6. Dael N.,, Jonauskaite D.,, Oberfeld D.,, Zhang M.,, Papadatou-Pastou M. A.,, Havelka J., and Mohr C. (2017). Common Factors Underlying Colour–Emotion Associations in China, Germany, Greece and United Kingdom . Poster presented at the International Convention of Psychological Science, Wien, Austria. doi: 10.13140/RG.2.2.29787.87846.
7. D’Andrade R., and Egan M. (1974). "The colors of emotion", Am. Ethnol. 1, 4963.
8. Fauth D. (2010). Kunstlexikon: Expressionismus . URL: Accessed 22 December, 2017.
9. Fazio R. H., and Olson M. A. (2003). "Implicit measures in social cognition research: Their meaning and use", Annu. Rev. Psychol. 54, 297327.
10. Gao X. P., and Xin J. H. (2006). "Investigation of human’s emotional responses on colors, Color Res". Appl. 31, 411417.
11. Gao X. P.,, Xin J. H.,, Sato T.,, Hansuebsai A.,, Scalzo M.,, Kajiwara K.,, Guan S.-S.,, Valldeperas J.,, Lis M. J., and Billger M. (2007). "Analysis of cross-cultural color emotion", Color Res. Appl. 32, 223229.
12. Goethe J. W. von (1867). Zur Farbenlehre. Didaktischer Theil . (Band 33). Verlag der Cotta‘schen Buchhandlung, Stuttgart, Germany.
13. Granzier J. J. M., and Valsecchi M. (2014). "Variations in daylight as a contextual cue for estimating season, time of day, and weather conditions", J. Vis. 14. doi: 10.1167/14.1.22.
14. Greenwald A. G., and Farnham S. D. (2000). "Using the implicit association test to measure self-esteem and self-concept", J. Pers. Soc. Psychol. 79, 10221038.
15. Greenwald A. G.,, McGhee D. E., and Schwartz J. L. K. (1998). "Measuring individual differences in implicit cognition: The Implicit Association Test", J. Pers. Soc. Psychol. 74, 14641480.
16. Greenwald A. G.,, Nosek B. A., and Banaji M. R. (2003). "Understanding and using the Implicit Association Test. I. An improved scoring algorithm", J. Pers. Soc. Psychol. 85, 197216.
17. Hernandez-Andres J.,, Romero J.,, Nieves J. L., and Lee R. L. (2001). "Color and spectral analysis of daylight in southern Europe", J. Opt. Soc. Am. A Opt. Image Sci. Vis. 18, 13251335.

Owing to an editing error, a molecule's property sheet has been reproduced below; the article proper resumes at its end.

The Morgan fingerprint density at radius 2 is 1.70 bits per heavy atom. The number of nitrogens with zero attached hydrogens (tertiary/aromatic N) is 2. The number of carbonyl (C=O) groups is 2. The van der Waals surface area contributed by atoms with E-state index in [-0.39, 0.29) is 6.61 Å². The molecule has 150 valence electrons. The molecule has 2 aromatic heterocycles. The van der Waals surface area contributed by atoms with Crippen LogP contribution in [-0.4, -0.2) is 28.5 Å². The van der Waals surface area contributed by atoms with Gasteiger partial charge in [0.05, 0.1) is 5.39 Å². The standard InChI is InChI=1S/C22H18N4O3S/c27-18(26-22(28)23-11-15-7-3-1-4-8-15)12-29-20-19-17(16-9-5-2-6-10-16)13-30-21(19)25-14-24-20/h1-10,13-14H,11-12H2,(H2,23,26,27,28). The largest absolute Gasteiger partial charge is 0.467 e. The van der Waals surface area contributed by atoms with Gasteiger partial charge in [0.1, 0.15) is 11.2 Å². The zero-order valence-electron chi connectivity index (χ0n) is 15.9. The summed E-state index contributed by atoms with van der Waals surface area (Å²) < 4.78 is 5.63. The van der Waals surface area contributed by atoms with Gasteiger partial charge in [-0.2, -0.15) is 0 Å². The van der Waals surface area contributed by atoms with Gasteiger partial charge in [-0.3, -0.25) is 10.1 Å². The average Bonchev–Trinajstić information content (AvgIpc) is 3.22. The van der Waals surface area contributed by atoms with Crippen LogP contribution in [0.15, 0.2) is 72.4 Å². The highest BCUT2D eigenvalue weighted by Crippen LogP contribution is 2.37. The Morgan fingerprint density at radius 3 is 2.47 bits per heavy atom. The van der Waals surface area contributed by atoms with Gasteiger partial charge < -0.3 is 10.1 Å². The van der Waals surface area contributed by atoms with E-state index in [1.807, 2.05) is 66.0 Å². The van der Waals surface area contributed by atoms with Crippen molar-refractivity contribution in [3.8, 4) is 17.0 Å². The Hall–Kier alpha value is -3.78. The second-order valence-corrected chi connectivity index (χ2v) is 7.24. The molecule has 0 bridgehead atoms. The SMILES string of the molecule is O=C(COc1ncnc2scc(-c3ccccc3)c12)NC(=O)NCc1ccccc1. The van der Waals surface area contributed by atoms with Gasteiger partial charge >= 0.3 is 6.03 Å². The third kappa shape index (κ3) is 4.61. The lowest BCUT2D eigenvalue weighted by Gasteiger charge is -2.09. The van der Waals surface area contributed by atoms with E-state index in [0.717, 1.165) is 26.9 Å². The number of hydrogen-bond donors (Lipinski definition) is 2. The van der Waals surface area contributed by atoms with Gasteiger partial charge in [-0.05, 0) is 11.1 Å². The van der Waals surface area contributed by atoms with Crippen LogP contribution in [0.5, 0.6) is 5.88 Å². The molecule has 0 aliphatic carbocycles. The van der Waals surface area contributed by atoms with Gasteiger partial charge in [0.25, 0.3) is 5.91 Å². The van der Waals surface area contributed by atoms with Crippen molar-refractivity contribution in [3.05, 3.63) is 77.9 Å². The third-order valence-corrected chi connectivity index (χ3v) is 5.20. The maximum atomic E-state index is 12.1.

18. Hochberg Y. (1988). "A sharper Bonferroni procedure for multiple tests of significance", Biometrika 75, 800802.
19. Huebner G. M.,, Shipworth D. T.,, Gauthier S.,, Witzel C.,, Raynham P., and Chan W. (2016). "Saving energy with light? Experimental studies assessing the impact of colour temperature on thermal comfort, Energy Res". Soc. Sci. 15, 4557.
20. Hupka R. B.,, Zaleski Z.,, Otto J.,, Reidl L., and Tarabrina N. V. (1997). "The colors of anger, envy, fear, and jealousy: A cross-cultural study", J. Cross-Cult. Psychol. 28, 156171.
21. Ishihara S. (2013). The Series of Plates Designed as a Test of Colour Deficiency. 24 Plates Edition . Kanehara Trading Inc., Tokyo, Japan.
22. Karpinski A., and Steinman R. B. (2006). "The Single Category Implicit Association Test as a measure of implicit social cognition", J. Pers. Soc. Psychol. 91, 1632.
23. Kobayashi S. (1981). "The aim and method of the color image scale", Color Res. Appl. , 6, 93107.
24. Lee R. L., and Hernandez-Andres J. (2005). "Short-term variability of overcast brightness", Appl. Opt. 44, 57045711.
25. Makin A. D. J., and Wuerger S. M. (2013). "The IAT shows no evidence for Kandinsky’s color–shape associations", Front. Psychol. 4. doi: 10.3389/fpsyg.2013.00616.
26. Marc F., and Macke A. (1964). Briefwechsel 1910–1914 . DuMont, Köln, Germany.
27. Melcher D., and Bacci F., (2013). "Perception of emotion in abstract artworks: A multidisciplinary approach", in: The Fine Arts, Neurology, and Neuroscience: New Discoveries and Changing Landscapes , Finger S.,, Zaidel D. W.,, Boller F., and Bogousslavsky J. (Eds), pp. 191216. Elsevier, Oxford, UK.